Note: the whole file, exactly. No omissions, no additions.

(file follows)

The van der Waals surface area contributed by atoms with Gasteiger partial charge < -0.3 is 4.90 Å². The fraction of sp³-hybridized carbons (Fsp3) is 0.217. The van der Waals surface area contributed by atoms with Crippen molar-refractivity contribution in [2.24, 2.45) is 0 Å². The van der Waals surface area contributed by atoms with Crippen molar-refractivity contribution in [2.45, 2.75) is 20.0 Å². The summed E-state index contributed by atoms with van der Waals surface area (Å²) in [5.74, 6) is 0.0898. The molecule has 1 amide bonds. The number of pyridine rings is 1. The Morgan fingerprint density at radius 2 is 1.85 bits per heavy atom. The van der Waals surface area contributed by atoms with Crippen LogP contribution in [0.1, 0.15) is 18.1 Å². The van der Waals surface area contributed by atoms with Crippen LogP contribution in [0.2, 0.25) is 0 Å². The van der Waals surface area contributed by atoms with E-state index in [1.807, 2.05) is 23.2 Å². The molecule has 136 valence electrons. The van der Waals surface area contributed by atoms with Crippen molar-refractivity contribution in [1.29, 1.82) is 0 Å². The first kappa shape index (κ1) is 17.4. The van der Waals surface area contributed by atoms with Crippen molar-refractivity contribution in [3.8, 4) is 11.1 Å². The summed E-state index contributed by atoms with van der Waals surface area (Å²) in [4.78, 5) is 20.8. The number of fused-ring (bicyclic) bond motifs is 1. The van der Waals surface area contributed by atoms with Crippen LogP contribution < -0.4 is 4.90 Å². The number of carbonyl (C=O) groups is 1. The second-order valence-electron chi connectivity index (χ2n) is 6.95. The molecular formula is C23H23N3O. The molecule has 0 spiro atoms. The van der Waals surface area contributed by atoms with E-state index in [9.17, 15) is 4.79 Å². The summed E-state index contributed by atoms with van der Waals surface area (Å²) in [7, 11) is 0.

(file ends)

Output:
The van der Waals surface area contributed by atoms with Gasteiger partial charge < -0.3 is 4.90 Å². The fraction of sp³-hybridized carbons (Fsp3) is 0.217. The van der Waals surface area contributed by atoms with Crippen molar-refractivity contribution in [2.24, 2.45) is 0 Å². The van der Waals surface area contributed by atoms with Crippen molar-refractivity contribution in [2.45, 2.75) is 20.0 Å². The summed E-state index contributed by atoms with van der Waals surface area (Å²) in [5.74, 6) is 0.0898. The molecule has 1 amide bonds. The number of pyridine rings is 1. The Morgan fingerprint density at radius 2 is 1.85 bits per heavy atom. The van der Waals surface area contributed by atoms with Crippen LogP contribution in [0.1, 0.15) is 18.1 Å². The van der Waals surface area contributed by atoms with Crippen LogP contribution in [0.2, 0.25) is 0 Å². The van der Waals surface area contributed by atoms with E-state index in [1.807, 2.05) is 23.2 Å². The molecule has 136 valence electrons. The van der Waals surface area contributed by atoms with Crippen molar-refractivity contribution in [1.29, 1.82) is 0 Å². The first kappa shape index (κ1) is 17.4. The van der Waals surface area contributed by atoms with Crippen molar-refractivity contribution in [3.8, 4) is 11.1 Å². The summed E-state index contributed by atoms with van der Waals surface area (Å²) in [4.78, 5) is 20.8. The number of fused-ring (bicyclic) bond motifs is 1. The van der Waals surface area contributed by atoms with Crippen LogP contribution < -0.4 is 4.90 Å². The number of carbonyl (C=O) groups is 1. The second-order valence-electron chi connectivity index (χ2n) is 6.95. The molecular formula is C23H23N3O. The molecule has 0 spiro atoms. The van der Waals surface area contributed by atoms with E-state index in [9.17, 15) is 4.79 Å². The summed E-state index contributed by atoms with van der Waals surface area (Å²) in [7, 11) is 0.